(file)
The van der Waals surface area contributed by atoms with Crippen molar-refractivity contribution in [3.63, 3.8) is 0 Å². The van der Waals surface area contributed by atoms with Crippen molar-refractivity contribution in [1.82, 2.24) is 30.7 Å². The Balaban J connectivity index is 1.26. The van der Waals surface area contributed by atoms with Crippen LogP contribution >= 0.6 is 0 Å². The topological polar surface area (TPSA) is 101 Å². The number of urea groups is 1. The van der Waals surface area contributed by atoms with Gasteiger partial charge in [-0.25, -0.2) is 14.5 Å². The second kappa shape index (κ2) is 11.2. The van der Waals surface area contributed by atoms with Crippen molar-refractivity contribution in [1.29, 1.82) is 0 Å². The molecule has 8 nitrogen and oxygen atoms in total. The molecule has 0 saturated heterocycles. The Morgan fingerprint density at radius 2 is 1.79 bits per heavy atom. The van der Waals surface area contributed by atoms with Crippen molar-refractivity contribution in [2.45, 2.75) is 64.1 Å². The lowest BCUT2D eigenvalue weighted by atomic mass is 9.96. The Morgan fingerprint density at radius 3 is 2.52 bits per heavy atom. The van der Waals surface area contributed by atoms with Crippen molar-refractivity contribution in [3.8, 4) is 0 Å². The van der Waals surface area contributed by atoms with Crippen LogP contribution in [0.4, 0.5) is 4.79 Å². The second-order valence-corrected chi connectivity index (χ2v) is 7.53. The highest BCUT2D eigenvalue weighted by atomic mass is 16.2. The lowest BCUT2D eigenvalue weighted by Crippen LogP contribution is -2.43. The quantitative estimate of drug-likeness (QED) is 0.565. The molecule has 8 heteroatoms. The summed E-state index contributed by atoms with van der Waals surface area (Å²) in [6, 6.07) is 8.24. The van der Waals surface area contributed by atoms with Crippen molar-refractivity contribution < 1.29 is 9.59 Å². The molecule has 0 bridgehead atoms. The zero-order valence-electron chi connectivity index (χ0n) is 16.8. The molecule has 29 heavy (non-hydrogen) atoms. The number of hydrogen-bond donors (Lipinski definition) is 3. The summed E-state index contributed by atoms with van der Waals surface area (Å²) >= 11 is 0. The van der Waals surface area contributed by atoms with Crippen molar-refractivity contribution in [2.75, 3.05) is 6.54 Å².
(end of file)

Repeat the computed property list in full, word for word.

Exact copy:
The van der Waals surface area contributed by atoms with Crippen molar-refractivity contribution in [3.63, 3.8) is 0 Å². The van der Waals surface area contributed by atoms with Crippen molar-refractivity contribution in [1.82, 2.24) is 30.7 Å². The Balaban J connectivity index is 1.26. The van der Waals surface area contributed by atoms with Crippen LogP contribution >= 0.6 is 0 Å². The topological polar surface area (TPSA) is 101 Å². The number of urea groups is 1. The van der Waals surface area contributed by atoms with Gasteiger partial charge in [-0.25, -0.2) is 14.5 Å². The second kappa shape index (κ2) is 11.2. The van der Waals surface area contributed by atoms with Crippen molar-refractivity contribution in [1.29, 1.82) is 0 Å². The molecule has 8 nitrogen and oxygen atoms in total. The molecule has 0 saturated heterocycles. The Morgan fingerprint density at radius 2 is 1.79 bits per heavy atom. The van der Waals surface area contributed by atoms with Crippen molar-refractivity contribution in [2.45, 2.75) is 64.1 Å². The lowest BCUT2D eigenvalue weighted by atomic mass is 9.96. The Morgan fingerprint density at radius 3 is 2.52 bits per heavy atom. The van der Waals surface area contributed by atoms with Crippen molar-refractivity contribution in [3.8, 4) is 0 Å². The van der Waals surface area contributed by atoms with Crippen LogP contribution in [0.4, 0.5) is 4.79 Å². The second-order valence-corrected chi connectivity index (χ2v) is 7.53. The highest BCUT2D eigenvalue weighted by atomic mass is 16.2. The lowest BCUT2D eigenvalue weighted by Crippen LogP contribution is -2.43. The quantitative estimate of drug-likeness (QED) is 0.565. The molecule has 8 heteroatoms. The summed E-state index contributed by atoms with van der Waals surface area (Å²) in [6, 6.07) is 8.24. The van der Waals surface area contributed by atoms with Crippen molar-refractivity contribution < 1.29 is 9.59 Å². The molecule has 0 bridgehead atoms. The zero-order valence-electron chi connectivity index (χ0n) is 16.8. The molecule has 29 heavy (non-hydrogen) atoms. The number of hydrogen-bond donors (Lipinski definition) is 3. The summed E-state index contributed by atoms with van der Waals surface area (Å²) >= 11 is 0. The van der Waals surface area contributed by atoms with Crippen molar-refractivity contribution in [2.75, 3.05) is 6.54 Å².